According to an accident report filed by Schleicher County Deputy Sheriff Kevin Herbert, Angel Marie Hogue, 19, was driving northbound on U.S. 277 in a 2003 Chevrolet Cavalier when she lost control. The car crossed the southbound lane before overturning and coming to rest on it wheels on the west side of the road.
Deputy Herbert responded to the scene, as did Chief Deputy George Arispe. Emergency personnel from the Eldorado Volunteer EMS also answered the call.
A number of witnesses and bystanders also assisted at the scene.
Hogue was placed on a back board and transported to Schleicher County Medical Center for treatment. So was her sister, Cristina Hogue, 24, also of Sweetwater.
A male passenger, Darren Mark Thunehorst, 30, of Eldorado, reported no serious injuries.
Deputy Herbert indicated on his report that failure to control speed was a contributing factor in the accident.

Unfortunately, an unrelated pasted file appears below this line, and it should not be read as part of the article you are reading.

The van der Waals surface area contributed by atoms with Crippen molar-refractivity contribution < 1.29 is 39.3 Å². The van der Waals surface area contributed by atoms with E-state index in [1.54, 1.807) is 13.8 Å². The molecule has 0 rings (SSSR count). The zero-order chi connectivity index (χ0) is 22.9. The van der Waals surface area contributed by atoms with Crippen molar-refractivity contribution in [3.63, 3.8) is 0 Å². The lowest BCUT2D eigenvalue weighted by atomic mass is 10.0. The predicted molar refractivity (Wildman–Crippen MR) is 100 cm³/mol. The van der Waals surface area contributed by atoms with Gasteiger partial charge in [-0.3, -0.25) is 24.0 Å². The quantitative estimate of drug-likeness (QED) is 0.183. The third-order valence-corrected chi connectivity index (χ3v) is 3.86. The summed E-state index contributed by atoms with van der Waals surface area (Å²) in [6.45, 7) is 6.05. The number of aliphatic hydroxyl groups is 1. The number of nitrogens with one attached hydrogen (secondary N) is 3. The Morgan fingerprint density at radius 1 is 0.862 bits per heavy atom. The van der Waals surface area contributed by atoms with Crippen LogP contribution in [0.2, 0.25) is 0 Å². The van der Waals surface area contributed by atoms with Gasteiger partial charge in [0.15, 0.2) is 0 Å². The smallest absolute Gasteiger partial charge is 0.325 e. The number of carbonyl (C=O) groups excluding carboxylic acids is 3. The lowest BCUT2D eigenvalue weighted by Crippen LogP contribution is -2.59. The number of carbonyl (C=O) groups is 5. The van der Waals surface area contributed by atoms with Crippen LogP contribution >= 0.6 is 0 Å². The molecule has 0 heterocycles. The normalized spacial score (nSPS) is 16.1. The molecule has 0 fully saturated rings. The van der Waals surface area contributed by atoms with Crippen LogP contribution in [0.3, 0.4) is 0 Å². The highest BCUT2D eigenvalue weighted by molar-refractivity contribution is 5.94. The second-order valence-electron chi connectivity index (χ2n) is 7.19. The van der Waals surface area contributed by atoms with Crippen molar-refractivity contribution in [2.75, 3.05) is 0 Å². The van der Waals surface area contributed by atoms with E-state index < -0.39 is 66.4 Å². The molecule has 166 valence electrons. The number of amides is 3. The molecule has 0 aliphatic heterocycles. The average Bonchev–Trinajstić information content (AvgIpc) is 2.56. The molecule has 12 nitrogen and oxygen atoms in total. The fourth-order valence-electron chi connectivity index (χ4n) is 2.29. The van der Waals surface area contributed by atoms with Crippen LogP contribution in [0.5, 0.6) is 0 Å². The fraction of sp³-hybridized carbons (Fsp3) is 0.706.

Reagan County deputy gunned down on duty
Editor’s Note: Schleicher County deputies went to Big Lake last week to assist during a 17-hour standoff with a suspect in the murder of RCSO Deputy Josh Mitchell. The man had barricaded himself inside his father’s home. The story below is reprinted from this week’s edition of THE BIG LAKE WILDCAT.
Reagan County Deputy Sheriff Josh Mitchell, 26, was shot and killed in the line of duty on Wednesday, August 1, 2012, leaving friends, family and co-workers in a state of shock.
Marcus “Mark” Wade Madison, 43, of Big Lake, was the primary suspect in the shooting. He died Tuesday at Shannon Hospital in San Angelo, after sustaining extensive injuries to his head from a self-inflicted gunshot wound.
Shortly after Mitchell’s shooting, a 17-hour standoff with Madison ensued even as emergency and medical personnel battled to save Mitchell’s life.
Madison refused to surrender and barricaded himself inside his father’s home located at 1108 North Main Street in Big Lake.
Reagan County Sheriff Jeff Garner reports that Deputy Mitchell had gone to talk with Madison regarding a complaint. The sheriff says there was not a warrant involved and that the encounter with Madison was only to speak with him about something of a “personal nature.”